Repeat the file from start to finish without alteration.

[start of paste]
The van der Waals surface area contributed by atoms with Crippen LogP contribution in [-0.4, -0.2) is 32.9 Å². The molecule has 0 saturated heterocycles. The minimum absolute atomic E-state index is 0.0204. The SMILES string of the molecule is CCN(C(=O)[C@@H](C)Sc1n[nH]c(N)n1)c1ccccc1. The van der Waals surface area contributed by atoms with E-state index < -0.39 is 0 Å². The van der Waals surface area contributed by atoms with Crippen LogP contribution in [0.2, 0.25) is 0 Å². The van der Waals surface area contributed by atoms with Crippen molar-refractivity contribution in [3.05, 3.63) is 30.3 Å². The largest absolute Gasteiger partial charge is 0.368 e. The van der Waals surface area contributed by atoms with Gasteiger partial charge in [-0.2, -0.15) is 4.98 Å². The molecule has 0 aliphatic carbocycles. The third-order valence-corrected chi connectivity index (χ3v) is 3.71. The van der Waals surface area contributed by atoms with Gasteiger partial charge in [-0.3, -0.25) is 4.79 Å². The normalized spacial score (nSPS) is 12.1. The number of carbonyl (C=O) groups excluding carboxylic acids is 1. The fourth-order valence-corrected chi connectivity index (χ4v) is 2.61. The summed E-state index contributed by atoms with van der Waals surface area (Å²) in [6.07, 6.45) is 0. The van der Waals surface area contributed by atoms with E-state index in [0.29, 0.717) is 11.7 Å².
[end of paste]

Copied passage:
The van der Waals surface area contributed by atoms with Crippen LogP contribution in [-0.4, -0.2) is 32.9 Å². The molecule has 0 saturated heterocycles. The minimum absolute atomic E-state index is 0.0204. The SMILES string of the molecule is CCN(C(=O)[C@@H](C)Sc1n[nH]c(N)n1)c1ccccc1. The van der Waals surface area contributed by atoms with E-state index < -0.39 is 0 Å². The van der Waals surface area contributed by atoms with Crippen LogP contribution in [0.2, 0.25) is 0 Å². The van der Waals surface area contributed by atoms with Crippen molar-refractivity contribution in [3.05, 3.63) is 30.3 Å². The largest absolute Gasteiger partial charge is 0.368 e. The van der Waals surface area contributed by atoms with Gasteiger partial charge in [-0.2, -0.15) is 4.98 Å². The molecule has 0 aliphatic carbocycles. The third-order valence-corrected chi connectivity index (χ3v) is 3.71. The van der Waals surface area contributed by atoms with Gasteiger partial charge in [-0.3, -0.25) is 4.79 Å². The normalized spacial score (nSPS) is 12.1. The number of carbonyl (C=O) groups excluding carboxylic acids is 1. The fourth-order valence-corrected chi connectivity index (χ4v) is 2.61. The summed E-state index contributed by atoms with van der Waals surface area (Å²) in [6.07, 6.45) is 0. The van der Waals surface area contributed by atoms with E-state index in [0.29, 0.717) is 11.7 Å².